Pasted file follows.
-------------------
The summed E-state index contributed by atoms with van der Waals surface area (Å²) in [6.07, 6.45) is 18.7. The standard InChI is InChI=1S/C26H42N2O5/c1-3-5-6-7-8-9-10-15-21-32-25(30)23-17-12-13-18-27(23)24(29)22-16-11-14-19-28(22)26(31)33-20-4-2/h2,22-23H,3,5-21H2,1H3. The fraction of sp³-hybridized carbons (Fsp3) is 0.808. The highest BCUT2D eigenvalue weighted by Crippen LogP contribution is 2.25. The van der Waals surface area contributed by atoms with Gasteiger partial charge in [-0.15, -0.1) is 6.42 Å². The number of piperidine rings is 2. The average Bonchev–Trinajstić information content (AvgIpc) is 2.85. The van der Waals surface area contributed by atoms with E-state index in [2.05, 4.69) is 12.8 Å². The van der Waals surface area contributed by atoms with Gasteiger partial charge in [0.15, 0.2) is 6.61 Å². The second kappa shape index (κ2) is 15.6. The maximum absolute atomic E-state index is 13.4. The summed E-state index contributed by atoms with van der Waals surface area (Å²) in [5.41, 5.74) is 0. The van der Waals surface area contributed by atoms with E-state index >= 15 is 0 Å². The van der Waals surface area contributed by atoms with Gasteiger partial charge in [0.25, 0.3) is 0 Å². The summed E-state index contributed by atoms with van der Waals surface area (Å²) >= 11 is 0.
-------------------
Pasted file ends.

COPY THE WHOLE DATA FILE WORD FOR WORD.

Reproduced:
The summed E-state index contributed by atoms with van der Waals surface area (Å²) in [6.07, 6.45) is 18.7. The standard InChI is InChI=1S/C26H42N2O5/c1-3-5-6-7-8-9-10-15-21-32-25(30)23-17-12-13-18-27(23)24(29)22-16-11-14-19-28(22)26(31)33-20-4-2/h2,22-23H,3,5-21H2,1H3. The fraction of sp³-hybridized carbons (Fsp3) is 0.808. The highest BCUT2D eigenvalue weighted by Crippen LogP contribution is 2.25. The van der Waals surface area contributed by atoms with Gasteiger partial charge in [-0.15, -0.1) is 6.42 Å². The number of piperidine rings is 2. The average Bonchev–Trinajstić information content (AvgIpc) is 2.85. The van der Waals surface area contributed by atoms with E-state index in [2.05, 4.69) is 12.8 Å². The van der Waals surface area contributed by atoms with Gasteiger partial charge in [0.15, 0.2) is 6.61 Å². The second kappa shape index (κ2) is 15.6. The maximum absolute atomic E-state index is 13.4. The summed E-state index contributed by atoms with van der Waals surface area (Å²) in [5.41, 5.74) is 0. The van der Waals surface area contributed by atoms with E-state index >= 15 is 0 Å². The van der Waals surface area contributed by atoms with Gasteiger partial charge in [0.25, 0.3) is 0 Å². The summed E-state index contributed by atoms with van der Waals surface area (Å²) >= 11 is 0.